With the arrival of autumn, the leaves on most trees change color, becoming red, yellow, or brown. Oaks, beeches, and chestnuts turn entirely bare of leaves in a few weeks. However, conifers like firs, spruces, and other related species don’t appear to care much that fall and winter are on the way. Even in the dead of winter, their needles maintain their vibrant green color. Although most shrubs lose their leaves in the autumn, evergreens are an exception. Nonetheless, why? As to why certain trees and shrubs drop their leaves while others do not? There is science for a satisfactory explanation.
Most plants have trouble with both the cold and a lack of water throughout the winter. The freezing temperatures of winter prevent water from seeping through the ground. This water supply is further depleted during frost because deciduous plants, in particular, lose so much water via their leaves during photosynthesis. Because of this, plants with full foliage can essentially freeze to death. As a result, many deciduous trees totally shed their leaves to prevent this fate. This shedding of leaves safeguards the leaves from being eaten by animals throughout the fruitless winter months.
However, the tree swiftly recycles all of the leaves it can utilize before they fall. It is no surprise that nitrogen is crucial for plant growth, and this includes nitrogenous protein-building components in particular. These components are broken down into water-soluble chemicals and sent to the plant’s main stem and roots as a kind of nutrition reserve. As a result of this breakdown, the leaves retain traces of their yellow and red colors. Nitrogen is the reason for the vibrant foliage of fall.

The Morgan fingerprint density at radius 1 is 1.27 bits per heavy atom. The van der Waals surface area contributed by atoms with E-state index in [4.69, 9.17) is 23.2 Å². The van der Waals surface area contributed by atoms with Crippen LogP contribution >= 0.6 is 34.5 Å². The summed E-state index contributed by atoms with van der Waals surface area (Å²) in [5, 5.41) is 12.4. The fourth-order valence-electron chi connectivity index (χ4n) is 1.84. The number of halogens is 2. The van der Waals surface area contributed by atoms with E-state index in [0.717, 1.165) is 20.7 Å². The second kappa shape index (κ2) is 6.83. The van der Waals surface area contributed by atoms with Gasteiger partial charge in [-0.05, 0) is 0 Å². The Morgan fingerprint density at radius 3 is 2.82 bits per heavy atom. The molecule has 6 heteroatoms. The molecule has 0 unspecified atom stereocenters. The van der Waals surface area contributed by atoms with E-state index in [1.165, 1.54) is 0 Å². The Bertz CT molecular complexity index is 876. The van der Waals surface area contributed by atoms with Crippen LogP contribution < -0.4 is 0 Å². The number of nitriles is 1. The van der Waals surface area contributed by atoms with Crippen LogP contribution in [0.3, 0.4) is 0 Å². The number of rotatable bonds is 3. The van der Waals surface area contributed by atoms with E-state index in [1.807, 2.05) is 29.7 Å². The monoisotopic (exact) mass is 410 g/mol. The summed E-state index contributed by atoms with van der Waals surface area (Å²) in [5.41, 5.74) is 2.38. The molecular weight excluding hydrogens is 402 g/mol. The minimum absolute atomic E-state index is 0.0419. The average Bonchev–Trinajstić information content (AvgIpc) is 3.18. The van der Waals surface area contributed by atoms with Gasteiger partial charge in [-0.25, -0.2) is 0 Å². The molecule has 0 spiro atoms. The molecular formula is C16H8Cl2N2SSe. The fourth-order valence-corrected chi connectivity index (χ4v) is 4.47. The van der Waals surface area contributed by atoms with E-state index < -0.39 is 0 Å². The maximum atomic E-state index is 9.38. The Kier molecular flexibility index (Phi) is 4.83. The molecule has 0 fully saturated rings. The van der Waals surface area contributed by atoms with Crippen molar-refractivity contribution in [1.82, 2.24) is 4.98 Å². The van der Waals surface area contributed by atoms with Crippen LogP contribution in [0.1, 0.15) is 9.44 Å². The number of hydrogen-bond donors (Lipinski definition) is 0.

However, most conifers retain their foliage throughout the year. They have a wax covering on their needles, so they lose less water via their already dramatically decreased leaf area, making them better able to withstand drought and cold. In addition, stomata (tiny openings for gas exchange with the environment) in fir, spruce, and other trees are buried deep in needle cavities. As a result, they can manage to maintain their needle leaves while receiving just a little amount of water.
Many conifers grow in regions where winters are long. Thus, they preserve their leaves because frost may still occur in early summer and it is already occurring in early autumn, giving them a reason to wait it out. The time with enough brightness and warmth is insufficient to allow for the formation of leaves and, subsequently, to also collect enough energy for fruits and seeds. Thus, the trees decide not to shed their leaves in the first place.
Both coniferous and deciduous trees have exceptions
Despite being a member of the conifer family, the larch also shed its leaves. The larch is a conifer that thrives in extreme cold, such as in the high mountains and the far north. There, not even conifers’ natural resistance to cold is enough to ensure their survival. To prevent any more water loss throughout the winter, it decides to shed its leaves as the best strategy.
However, evergreen foliage is not limited to conifers: Cherry laurel and rhododendron are two deciduous plants that keep their leaves throughout the winter. These crops are often sourced from warmer climates with shorter winters. Since this is the case, it is frequently not worth the effort for them to drop their old leaves and grow new ones each spring.
Those plants hold on to their leaves rather than invest in replacing them. Climate has a major role in this decision. Some evergreen deciduous trees and shrubs are able to make it through the colder and longer winters, but they are ultimately outcompeted by native species. They mostly exist as ornamental plants in a garden.